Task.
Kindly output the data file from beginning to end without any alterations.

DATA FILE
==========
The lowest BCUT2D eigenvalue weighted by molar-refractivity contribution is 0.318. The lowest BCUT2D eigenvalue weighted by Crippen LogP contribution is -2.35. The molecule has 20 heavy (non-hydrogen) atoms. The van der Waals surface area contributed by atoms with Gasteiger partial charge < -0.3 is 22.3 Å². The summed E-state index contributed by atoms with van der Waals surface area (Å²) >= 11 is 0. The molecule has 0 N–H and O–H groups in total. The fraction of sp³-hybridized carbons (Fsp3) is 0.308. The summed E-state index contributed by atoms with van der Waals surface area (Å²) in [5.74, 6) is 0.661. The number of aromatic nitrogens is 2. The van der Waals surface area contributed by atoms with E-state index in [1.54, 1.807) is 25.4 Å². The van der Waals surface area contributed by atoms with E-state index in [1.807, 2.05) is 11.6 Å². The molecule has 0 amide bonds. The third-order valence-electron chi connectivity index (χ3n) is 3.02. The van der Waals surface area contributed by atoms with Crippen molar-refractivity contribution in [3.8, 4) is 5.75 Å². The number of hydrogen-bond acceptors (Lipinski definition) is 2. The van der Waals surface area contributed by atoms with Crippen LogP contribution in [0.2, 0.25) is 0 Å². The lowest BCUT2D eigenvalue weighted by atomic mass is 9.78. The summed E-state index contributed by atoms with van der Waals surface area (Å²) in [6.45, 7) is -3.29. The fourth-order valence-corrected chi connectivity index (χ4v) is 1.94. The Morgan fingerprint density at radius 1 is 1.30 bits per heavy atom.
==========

The lowest BCUT2D eigenvalue weighted by molar-refractivity contribution is 0.318. The lowest BCUT2D eigenvalue weighted by Crippen LogP contribution is -2.35. The molecule has 20 heavy (non-hydrogen) atoms. The van der Waals surface area contributed by atoms with Gasteiger partial charge < -0.3 is 22.3 Å². The summed E-state index contributed by atoms with van der Waals surface area (Å²) >= 11 is 0. The molecule has 0 N–H and O–H groups in total. The fraction of sp³-hybridized carbons (Fsp3) is 0.308. The summed E-state index contributed by atoms with van der Waals surface area (Å²) in [5.74, 6) is 0.661. The number of aromatic nitrogens is 2. The van der Waals surface area contributed by atoms with E-state index in [1.54, 1.807) is 25.4 Å². The van der Waals surface area contributed by atoms with E-state index in [1.807, 2.05) is 11.6 Å². The molecule has 0 amide bonds. The third-order valence-electron chi connectivity index (χ3n) is 3.02. The van der Waals surface area contributed by atoms with Crippen molar-refractivity contribution in [3.8, 4) is 5.75 Å². The number of hydrogen-bond acceptors (Lipinski definition) is 2. The van der Waals surface area contributed by atoms with Crippen LogP contribution in [0.2, 0.25) is 0 Å². The lowest BCUT2D eigenvalue weighted by atomic mass is 9.78. The summed E-state index contributed by atoms with van der Waals surface area (Å²) in [6.45, 7) is -3.29. The fourth-order valence-corrected chi connectivity index (χ4v) is 1.94. The Morgan fingerprint density at radius 1 is 1.30 bits per heavy atom.